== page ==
Revisionist hx was a big deal in the libertarian movement 40 yrs. ago, and not just at Reason, and not just about World War 2. If authorities are untrustworthy about the past, why should they be believed about the present or future?

                    1. If authorities are untrustworthy about the past, why should they be believed about the present or future?

                      Fair enough. But do you believe the Holocaust is a fabrication and a conspiracy of a Jewish-Zionist cabal?

                    2. No, but if I did I wouldn’t be ashamed of it, and I would use the fact to tar mainstream authorities.

                    3. Well said.

                2. You’re assuming Bo and Stormy aren’t the same person.

                  1. Assuming that everyone you come across who disagrees with you is really the same person is pretty paranoid.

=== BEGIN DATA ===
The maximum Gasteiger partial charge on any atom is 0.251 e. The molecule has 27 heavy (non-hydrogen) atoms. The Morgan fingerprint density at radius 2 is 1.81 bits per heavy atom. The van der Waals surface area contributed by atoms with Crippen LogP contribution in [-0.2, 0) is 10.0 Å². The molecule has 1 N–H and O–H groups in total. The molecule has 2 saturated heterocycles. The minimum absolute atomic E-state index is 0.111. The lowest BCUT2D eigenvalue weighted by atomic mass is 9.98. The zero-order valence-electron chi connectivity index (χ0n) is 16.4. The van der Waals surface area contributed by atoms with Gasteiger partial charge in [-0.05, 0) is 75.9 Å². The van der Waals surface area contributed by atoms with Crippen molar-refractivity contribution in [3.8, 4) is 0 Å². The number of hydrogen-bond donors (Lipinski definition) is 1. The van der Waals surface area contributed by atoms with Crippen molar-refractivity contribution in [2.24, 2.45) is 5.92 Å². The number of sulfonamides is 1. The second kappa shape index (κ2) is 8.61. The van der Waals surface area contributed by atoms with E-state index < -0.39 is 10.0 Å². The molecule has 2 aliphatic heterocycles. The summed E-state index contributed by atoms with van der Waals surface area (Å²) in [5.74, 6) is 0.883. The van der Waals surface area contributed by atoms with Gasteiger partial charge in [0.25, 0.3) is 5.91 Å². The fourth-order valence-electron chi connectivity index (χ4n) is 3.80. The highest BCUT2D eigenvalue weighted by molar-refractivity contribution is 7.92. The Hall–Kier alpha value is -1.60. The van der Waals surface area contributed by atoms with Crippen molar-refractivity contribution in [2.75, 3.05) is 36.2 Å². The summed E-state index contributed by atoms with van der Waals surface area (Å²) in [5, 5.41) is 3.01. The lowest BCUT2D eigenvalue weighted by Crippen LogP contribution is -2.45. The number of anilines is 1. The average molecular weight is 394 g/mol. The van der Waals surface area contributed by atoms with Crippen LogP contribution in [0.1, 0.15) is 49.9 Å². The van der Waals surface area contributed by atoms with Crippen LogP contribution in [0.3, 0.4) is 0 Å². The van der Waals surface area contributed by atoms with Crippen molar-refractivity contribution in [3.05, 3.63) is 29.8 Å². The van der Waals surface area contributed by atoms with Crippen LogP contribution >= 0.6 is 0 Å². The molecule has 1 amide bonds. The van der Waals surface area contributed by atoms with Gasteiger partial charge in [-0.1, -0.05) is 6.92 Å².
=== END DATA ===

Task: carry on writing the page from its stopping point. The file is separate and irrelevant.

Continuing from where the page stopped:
2. WTF are you talking about?

              He said it was embarrassing? What more do you want?

            3. I, nor any of us here have any connection to whoever wrote something thirty eight years ago.

              How does holocaust denial fit in with libertarian ideology? It doesn’t. At all.

            4. Great! So because the left refuses to ever admit making a mistake, libertarians should similarly refuse to do so?

              If your opponents are never willing to admit their own mistakes, and wear that attitude like a badge of honor, it’s absolutely suicidal to take the high ground.